Today I finished my floppy disc robot with mecanum wheels. This bot is a homage to the floppy disc beams the floppy disc into the new century. Actual the robot is powered by four DC motors and a Raspberry Pi 3. A single L298N H-Bridge is used as motor driver. This is the reason why the robot could not strafe – moving from side to side yet. But when I got the ZeroBorg motor driver I will replace the L298N H-Bridge by the ZeroBorg. With the ZeroBorg motor driver it is possible to control up to four DC motors separately. This is perfect for my mecanum wheeled robot.
ZeroBorg on Kickstarter: ZeroBorg
Maybe I will also replace the Raspberry Pi 3 with a Raspberry Pi Zero to show the power of the small Zero in action by controlling my robot. The Raspberry Pi Zero is incredible powerful for the money you have to pay for it.
The picture below shows the robot.
I implemented a web interface to control the robot via keyboard and to see what the robot sees. I am using mjpg-streamer to stream the live video out of the robot. This works very well and very fast. With the live video stream it is easy to drive around without visual contact to the robot.
Raspberry Pi robot-car component list:
If I could awaken you interest how to build such a robot with a Raspberry Pi computer as central controlling unit you will find a list of components on my blog to help you. The component list is an overview of electronic components or ready to assemble kits which I used by myself and which I could recommend with good conscience. I used most of the components in my own projects and checked the functionality and compatibility with a Raspberry Pi.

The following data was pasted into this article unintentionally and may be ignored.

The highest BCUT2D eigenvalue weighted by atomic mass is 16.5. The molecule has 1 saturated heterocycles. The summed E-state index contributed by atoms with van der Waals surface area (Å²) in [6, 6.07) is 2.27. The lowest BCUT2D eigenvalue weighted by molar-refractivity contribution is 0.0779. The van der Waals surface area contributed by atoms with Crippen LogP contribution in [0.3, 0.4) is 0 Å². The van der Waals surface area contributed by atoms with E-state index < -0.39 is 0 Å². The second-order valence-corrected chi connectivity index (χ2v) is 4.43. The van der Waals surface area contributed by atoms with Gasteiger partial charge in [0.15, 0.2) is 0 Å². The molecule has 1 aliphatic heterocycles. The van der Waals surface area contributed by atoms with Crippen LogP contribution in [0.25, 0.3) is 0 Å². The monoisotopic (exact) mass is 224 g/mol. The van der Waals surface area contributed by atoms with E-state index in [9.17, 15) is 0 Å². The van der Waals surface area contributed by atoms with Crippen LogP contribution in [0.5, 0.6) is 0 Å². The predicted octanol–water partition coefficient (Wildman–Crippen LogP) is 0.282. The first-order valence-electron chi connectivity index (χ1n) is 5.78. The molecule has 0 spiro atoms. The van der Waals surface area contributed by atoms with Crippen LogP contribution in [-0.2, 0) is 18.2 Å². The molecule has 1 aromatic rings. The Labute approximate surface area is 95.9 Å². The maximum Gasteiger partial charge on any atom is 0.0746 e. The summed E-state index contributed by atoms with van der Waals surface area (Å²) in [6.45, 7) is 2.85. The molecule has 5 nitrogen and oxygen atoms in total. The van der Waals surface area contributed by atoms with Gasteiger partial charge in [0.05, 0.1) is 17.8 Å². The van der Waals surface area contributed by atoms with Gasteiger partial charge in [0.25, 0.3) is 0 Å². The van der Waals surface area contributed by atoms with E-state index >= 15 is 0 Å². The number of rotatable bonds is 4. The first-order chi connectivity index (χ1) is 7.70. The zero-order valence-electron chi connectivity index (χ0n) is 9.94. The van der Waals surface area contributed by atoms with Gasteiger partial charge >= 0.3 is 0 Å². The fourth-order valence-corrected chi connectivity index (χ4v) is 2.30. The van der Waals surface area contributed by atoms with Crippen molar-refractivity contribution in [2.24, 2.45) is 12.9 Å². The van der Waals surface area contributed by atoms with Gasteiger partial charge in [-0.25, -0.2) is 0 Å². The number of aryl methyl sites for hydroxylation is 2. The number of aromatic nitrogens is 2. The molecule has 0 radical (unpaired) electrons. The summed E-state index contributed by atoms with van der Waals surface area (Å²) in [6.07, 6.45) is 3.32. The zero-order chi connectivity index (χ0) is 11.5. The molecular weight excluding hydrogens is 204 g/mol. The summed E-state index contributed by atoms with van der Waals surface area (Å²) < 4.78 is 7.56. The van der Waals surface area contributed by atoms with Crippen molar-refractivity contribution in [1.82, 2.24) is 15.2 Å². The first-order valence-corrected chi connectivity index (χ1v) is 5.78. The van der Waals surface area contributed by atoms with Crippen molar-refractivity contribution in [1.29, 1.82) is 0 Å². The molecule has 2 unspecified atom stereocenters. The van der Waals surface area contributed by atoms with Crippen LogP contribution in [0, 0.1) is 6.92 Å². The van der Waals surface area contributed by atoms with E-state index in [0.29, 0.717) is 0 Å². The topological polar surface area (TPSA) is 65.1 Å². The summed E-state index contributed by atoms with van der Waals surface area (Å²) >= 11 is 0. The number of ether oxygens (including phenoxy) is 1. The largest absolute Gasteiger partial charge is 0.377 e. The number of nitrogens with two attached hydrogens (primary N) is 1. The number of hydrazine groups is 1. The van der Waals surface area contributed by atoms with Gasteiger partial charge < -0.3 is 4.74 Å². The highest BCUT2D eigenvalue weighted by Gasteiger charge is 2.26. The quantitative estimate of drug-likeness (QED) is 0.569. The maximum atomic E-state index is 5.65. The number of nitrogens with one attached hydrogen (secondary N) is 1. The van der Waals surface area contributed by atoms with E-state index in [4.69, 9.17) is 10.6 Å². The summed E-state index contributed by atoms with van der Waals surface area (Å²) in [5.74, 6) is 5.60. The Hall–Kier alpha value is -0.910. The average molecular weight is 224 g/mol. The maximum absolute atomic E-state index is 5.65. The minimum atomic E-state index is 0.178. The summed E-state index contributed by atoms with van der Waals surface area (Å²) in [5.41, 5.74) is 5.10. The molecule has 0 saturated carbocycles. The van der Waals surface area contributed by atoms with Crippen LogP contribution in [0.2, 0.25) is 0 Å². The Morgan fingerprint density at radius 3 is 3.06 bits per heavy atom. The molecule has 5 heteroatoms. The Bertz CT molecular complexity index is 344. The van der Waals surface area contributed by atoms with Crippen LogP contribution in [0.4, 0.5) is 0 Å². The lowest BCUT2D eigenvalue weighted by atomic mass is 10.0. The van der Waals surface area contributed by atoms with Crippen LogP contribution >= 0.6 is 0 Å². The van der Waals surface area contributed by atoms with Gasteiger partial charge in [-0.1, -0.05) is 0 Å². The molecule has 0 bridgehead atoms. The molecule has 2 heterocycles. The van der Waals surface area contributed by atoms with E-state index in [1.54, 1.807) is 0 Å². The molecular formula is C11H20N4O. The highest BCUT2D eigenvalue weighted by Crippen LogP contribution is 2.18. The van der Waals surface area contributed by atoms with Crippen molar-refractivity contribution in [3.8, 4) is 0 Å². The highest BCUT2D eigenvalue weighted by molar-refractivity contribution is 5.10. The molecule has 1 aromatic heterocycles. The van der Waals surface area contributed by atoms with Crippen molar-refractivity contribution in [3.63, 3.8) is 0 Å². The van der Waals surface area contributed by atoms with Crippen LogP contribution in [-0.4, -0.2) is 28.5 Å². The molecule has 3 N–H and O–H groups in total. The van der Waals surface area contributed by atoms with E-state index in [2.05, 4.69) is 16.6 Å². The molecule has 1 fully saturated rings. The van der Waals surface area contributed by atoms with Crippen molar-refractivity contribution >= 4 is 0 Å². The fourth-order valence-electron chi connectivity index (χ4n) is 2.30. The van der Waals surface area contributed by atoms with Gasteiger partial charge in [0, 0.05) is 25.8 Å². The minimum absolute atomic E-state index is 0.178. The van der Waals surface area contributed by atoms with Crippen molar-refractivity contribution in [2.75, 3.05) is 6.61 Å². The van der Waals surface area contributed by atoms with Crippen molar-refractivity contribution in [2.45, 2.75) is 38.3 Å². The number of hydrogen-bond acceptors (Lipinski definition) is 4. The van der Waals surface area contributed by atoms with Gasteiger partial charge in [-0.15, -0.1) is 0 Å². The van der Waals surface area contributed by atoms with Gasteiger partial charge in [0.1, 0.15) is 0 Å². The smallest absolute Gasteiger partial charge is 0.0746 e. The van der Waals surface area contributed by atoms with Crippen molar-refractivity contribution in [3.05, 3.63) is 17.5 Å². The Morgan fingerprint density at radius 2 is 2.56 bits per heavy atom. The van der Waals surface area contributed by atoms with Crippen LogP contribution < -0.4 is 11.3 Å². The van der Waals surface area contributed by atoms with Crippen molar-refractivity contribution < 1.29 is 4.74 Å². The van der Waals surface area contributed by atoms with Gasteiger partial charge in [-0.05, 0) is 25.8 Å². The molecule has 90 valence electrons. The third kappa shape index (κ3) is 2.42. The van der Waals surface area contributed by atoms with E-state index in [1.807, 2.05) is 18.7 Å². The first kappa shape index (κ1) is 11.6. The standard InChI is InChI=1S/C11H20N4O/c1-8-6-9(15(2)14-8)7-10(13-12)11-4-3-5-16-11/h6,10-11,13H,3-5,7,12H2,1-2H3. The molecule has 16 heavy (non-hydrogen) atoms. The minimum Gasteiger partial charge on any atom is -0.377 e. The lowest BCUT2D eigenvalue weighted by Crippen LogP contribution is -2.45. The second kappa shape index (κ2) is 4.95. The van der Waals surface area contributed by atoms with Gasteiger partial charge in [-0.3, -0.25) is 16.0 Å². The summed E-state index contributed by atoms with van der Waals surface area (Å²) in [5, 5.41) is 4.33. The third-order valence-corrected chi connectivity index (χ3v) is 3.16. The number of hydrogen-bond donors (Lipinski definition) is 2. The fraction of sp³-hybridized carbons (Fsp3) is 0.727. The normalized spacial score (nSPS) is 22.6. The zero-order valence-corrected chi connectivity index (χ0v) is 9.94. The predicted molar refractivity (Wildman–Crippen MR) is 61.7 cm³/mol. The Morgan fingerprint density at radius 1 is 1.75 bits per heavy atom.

This is the link to the component list: component list
Robot with Mecanum wheels
With the mecanum wheels it is possible to drive omnidirectional driving manoeuvres with the robot. It looks really funny to strafe with the robot. I was asked where I bought the mecanum wheels.
You always need a pair of Right /Bearing Rollers and Left /Bearing Rollers on each side of your robot. Otherwise the wheels do not make sense and the robot is not able to drive omnidirectional.
The picture below shows the mecanum wheels and on top of each wheel the mounting hub.
I searched for a nice and easy to build chassis for my bot. I found an old disc box on a junkyard and decided to give it a try. It took a few mounth to get all the parts together and to find DC motors which fit into the plastic box.
After drilling a bunch of holes into the plastic box for the DC motors. I was able to screw the four 12V DC motors into the box. With the gearbox the DC motors are very strong. The box is pretty stable and easy to work on. With the cover I am now able to drive around outside in the garden.
I bought the following four DC motors for my robot. They are cheap, not too big and they have enough torque for my little robot and the mecanum wheels.
Rated voltage: 12V DC
Voltage range: 3V-18V
Voltage 3V, there is still considerable torque, can not handle with hand
No-load speed: 70 rev / min
No-load current: <=0.1 A
Resist twisting: 7 kg / cm
Reduction ratio: 1:90
Stall torque: 7 kg/cm
Stall current: 1.2 A
Length (excluding shaft): 52mm
Shaft length: 21mm
Total length: 73mm
Shaft diameter: 6mm
I am using two 7.2V rc accus connected in series to get 14.2V. The picture below shows the four DC motors mounted into the plastic box.